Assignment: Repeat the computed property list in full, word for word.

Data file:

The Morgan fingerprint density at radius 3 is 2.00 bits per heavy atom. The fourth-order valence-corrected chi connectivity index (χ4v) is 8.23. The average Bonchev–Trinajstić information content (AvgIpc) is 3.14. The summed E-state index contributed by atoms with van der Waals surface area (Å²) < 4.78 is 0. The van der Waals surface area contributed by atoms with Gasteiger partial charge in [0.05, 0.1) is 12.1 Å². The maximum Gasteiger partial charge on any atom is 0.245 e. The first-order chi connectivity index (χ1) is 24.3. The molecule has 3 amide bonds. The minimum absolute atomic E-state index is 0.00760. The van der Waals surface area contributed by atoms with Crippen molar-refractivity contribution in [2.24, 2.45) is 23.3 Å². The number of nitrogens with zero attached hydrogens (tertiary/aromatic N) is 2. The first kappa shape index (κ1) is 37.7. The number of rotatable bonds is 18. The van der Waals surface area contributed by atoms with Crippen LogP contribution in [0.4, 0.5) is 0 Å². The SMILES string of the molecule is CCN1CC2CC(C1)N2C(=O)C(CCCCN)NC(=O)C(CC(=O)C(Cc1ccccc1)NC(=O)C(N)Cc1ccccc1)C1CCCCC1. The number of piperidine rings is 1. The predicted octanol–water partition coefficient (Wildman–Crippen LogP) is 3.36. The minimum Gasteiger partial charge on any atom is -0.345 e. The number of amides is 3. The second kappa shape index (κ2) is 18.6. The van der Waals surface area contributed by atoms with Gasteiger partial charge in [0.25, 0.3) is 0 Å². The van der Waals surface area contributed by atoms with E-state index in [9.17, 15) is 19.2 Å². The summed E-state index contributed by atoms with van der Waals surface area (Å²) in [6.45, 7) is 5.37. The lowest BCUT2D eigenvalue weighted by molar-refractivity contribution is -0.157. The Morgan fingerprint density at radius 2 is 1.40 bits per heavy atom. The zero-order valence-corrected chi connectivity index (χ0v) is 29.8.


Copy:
The Morgan fingerprint density at radius 3 is 2.00 bits per heavy atom. The fourth-order valence-corrected chi connectivity index (χ4v) is 8.23. The average Bonchev–Trinajstić information content (AvgIpc) is 3.14. The summed E-state index contributed by atoms with van der Waals surface area (Å²) < 4.78 is 0. The van der Waals surface area contributed by atoms with Gasteiger partial charge in [0.05, 0.1) is 12.1 Å². The maximum Gasteiger partial charge on any atom is 0.245 e. The first-order chi connectivity index (χ1) is 24.3. The molecule has 3 amide bonds. The minimum absolute atomic E-state index is 0.00760. The van der Waals surface area contributed by atoms with Crippen molar-refractivity contribution in [2.24, 2.45) is 23.3 Å². The number of nitrogens with zero attached hydrogens (tertiary/aromatic N) is 2. The first kappa shape index (κ1) is 37.7. The number of rotatable bonds is 18. The van der Waals surface area contributed by atoms with Crippen LogP contribution in [0.4, 0.5) is 0 Å². The SMILES string of the molecule is CCN1CC2CC(C1)N2C(=O)C(CCCCN)NC(=O)C(CC(=O)C(Cc1ccccc1)NC(=O)C(N)Cc1ccccc1)C1CCCCC1. The number of piperidine rings is 1. The predicted octanol–water partition coefficient (Wildman–Crippen LogP) is 3.36. The minimum Gasteiger partial charge on any atom is -0.345 e. The number of amides is 3. The second kappa shape index (κ2) is 18.6. The van der Waals surface area contributed by atoms with Gasteiger partial charge in [0.25, 0.3) is 0 Å². The van der Waals surface area contributed by atoms with E-state index in [9.17, 15) is 19.2 Å². The summed E-state index contributed by atoms with van der Waals surface area (Å²) in [6.45, 7) is 5.37. The lowest BCUT2D eigenvalue weighted by molar-refractivity contribution is -0.157. The Morgan fingerprint density at radius 2 is 1.40 bits per heavy atom. The zero-order valence-corrected chi connectivity index (χ0v) is 29.8.